1. Moist; humid; being in a state between dry and wet; as a damp cloth; damp air; sometimes, foggy; as, the atmosphere is damp; but it may be damp without visible vapor.

2. Dejected; sunk; depressed; chilled.

DAMP, noun

1. Moist air; humidity; moisture; fog.

2. Dejection; depression of spirits; chill. We say, to strike a damp or to cast a damp on the spirits.

3. Damps. plural Noxious exhalations issuing from the earth, and deleterious or fatal to animal life. These are often known to exist in wells, which continue long covered and not used, and in mines and coal-pits; and sometimes they issue from the old lavas of volcanoes. These damps are usually the carbonic acid gas, vulgarly called choke-damp, which instantly suffocates; or some inflammable gas, called fire-damp.

DAMP, verb transitive

1. To moisten; to make humid, or moderately wet.

2. To chill; to deaden; to depress or deject; to abate; as, to damp the spirits; to damp the ardor of passion.

3. To weaken; to make dull; as, to damp sound.

4. To check or restrain, as action or vigor; to make languid; to discourage; as, to damp industry.

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Word of the Day

importance

IMPORT'ANCE, n.

1. Weight; consequence; a bearing on some interest; that quality of any thing by which it may affect a measure, interest or result. The education of youth is of great importance to a free government. A religious education is of infinite importance to every human being.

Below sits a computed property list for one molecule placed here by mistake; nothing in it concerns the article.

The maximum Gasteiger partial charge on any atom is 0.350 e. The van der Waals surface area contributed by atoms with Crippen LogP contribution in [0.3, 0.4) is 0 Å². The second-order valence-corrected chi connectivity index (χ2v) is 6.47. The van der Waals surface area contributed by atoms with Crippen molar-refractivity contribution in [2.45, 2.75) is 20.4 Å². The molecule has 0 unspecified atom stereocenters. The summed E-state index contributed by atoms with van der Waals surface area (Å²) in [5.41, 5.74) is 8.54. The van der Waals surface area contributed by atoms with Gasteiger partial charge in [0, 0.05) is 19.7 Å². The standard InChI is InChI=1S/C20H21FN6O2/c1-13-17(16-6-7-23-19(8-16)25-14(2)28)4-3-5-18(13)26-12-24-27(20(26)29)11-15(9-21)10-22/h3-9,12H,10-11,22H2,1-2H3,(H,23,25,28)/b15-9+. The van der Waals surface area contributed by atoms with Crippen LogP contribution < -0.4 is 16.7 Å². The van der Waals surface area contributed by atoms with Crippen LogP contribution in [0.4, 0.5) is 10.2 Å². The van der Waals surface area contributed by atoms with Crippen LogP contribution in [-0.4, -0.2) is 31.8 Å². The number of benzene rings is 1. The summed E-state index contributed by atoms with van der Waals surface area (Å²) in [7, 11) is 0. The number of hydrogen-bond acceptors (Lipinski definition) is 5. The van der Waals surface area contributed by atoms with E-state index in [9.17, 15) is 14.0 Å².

2. Weight or consequence in the scale of being.

Thy own importance know.

Nor bound thy narrow views to things below.

3. Weight or consequence in self-estimation.

He believes himself a man of importance.

4. Thing implied; matter; subject; importunity. [In these senses, obsolete.]

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rewarder

REWARD'ER, n. One who rewards; one that requites or recompenses. Heb. 11.

Noah's 1828 Dictionary

First dictionary of the American Language!

Noah Webster, the Father of American Christian education, wrote the first American dictionary and established a system of rules to govern spelling, grammar, and reading. This master linguist understood the power of words, their definitions, and the need for precise word usage in communication to maintain independence. Webster used the Bible as the foundation for his definitions.

This standard reference tool will greatly assist students of all ages in their studies.

No other dictionary compares with the Webster's 1828 dictionary. The English language has changed again and again and in many instances has become corrupt. The American Dictionary of the English Language is based upon God's written word, for Noah Webster used the Bible as the foundation for his definitions. This standard reference tool will greatly assist students of all ages in their studies. From American History to literature, from science to the Word of God, this dictionary is a necessity. For homeschoolers as well as avid Bible students it is easy, fast, and sophisticated.


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1828 Noah Webster Dictionary